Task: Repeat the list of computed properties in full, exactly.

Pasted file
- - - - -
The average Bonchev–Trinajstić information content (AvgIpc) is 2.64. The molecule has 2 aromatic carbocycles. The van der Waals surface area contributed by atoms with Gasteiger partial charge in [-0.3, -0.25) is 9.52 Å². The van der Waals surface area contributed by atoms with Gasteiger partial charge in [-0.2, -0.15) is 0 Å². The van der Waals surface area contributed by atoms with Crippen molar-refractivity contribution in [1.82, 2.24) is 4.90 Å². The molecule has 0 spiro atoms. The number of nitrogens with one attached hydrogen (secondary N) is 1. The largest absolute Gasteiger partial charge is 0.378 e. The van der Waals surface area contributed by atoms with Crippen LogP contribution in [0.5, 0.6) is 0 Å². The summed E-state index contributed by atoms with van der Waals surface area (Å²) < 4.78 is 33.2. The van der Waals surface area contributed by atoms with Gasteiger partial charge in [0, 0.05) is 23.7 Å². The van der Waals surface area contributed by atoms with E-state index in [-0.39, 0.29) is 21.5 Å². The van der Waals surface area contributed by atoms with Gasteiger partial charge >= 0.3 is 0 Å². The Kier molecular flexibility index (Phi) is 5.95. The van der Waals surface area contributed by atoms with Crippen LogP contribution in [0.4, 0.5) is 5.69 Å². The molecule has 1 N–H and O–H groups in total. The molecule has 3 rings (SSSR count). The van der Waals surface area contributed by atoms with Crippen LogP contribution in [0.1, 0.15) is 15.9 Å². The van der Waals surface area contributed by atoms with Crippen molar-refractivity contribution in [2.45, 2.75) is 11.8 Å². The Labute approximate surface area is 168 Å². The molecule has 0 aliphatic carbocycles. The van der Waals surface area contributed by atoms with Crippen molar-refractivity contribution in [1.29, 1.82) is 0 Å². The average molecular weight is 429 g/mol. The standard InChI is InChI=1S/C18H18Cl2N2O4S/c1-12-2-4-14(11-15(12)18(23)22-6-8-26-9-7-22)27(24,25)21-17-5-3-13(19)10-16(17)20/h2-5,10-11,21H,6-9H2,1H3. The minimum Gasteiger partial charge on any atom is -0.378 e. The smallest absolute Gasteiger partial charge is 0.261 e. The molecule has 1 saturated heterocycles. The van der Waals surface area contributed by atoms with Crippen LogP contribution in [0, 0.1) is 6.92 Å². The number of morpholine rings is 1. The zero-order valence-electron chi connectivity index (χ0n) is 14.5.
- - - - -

The average Bonchev–Trinajstić information content (AvgIpc) is 2.64. The molecule has 2 aromatic carbocycles. The van der Waals surface area contributed by atoms with Gasteiger partial charge in [-0.3, -0.25) is 9.52 Å². The van der Waals surface area contributed by atoms with Gasteiger partial charge in [-0.2, -0.15) is 0 Å². The van der Waals surface area contributed by atoms with Crippen molar-refractivity contribution in [1.82, 2.24) is 4.90 Å². The molecule has 0 spiro atoms. The number of nitrogens with one attached hydrogen (secondary N) is 1. The largest absolute Gasteiger partial charge is 0.378 e. The van der Waals surface area contributed by atoms with Crippen LogP contribution in [0.5, 0.6) is 0 Å². The summed E-state index contributed by atoms with van der Waals surface area (Å²) < 4.78 is 33.2. The van der Waals surface area contributed by atoms with Gasteiger partial charge in [0, 0.05) is 23.7 Å². The van der Waals surface area contributed by atoms with E-state index in [-0.39, 0.29) is 21.5 Å². The van der Waals surface area contributed by atoms with Gasteiger partial charge >= 0.3 is 0 Å². The Kier molecular flexibility index (Phi) is 5.95. The van der Waals surface area contributed by atoms with Crippen LogP contribution in [0.4, 0.5) is 5.69 Å². The molecule has 1 N–H and O–H groups in total. The molecule has 3 rings (SSSR count). The van der Waals surface area contributed by atoms with Crippen LogP contribution in [0.1, 0.15) is 15.9 Å². The van der Waals surface area contributed by atoms with Crippen molar-refractivity contribution in [2.45, 2.75) is 11.8 Å². The Labute approximate surface area is 168 Å². The molecule has 0 aliphatic carbocycles. The van der Waals surface area contributed by atoms with Crippen molar-refractivity contribution in [1.29, 1.82) is 0 Å². The average molecular weight is 429 g/mol. The standard InChI is InChI=1S/C18H18Cl2N2O4S/c1-12-2-4-14(11-15(12)18(23)22-6-8-26-9-7-22)27(24,25)21-17-5-3-13(19)10-16(17)20/h2-5,10-11,21H,6-9H2,1H3. The minimum Gasteiger partial charge on any atom is -0.378 e. The smallest absolute Gasteiger partial charge is 0.261 e. The molecule has 1 saturated heterocycles. The van der Waals surface area contributed by atoms with Crippen LogP contribution in [0, 0.1) is 6.92 Å². The number of morpholine rings is 1. The zero-order valence-electron chi connectivity index (χ0n) is 14.5.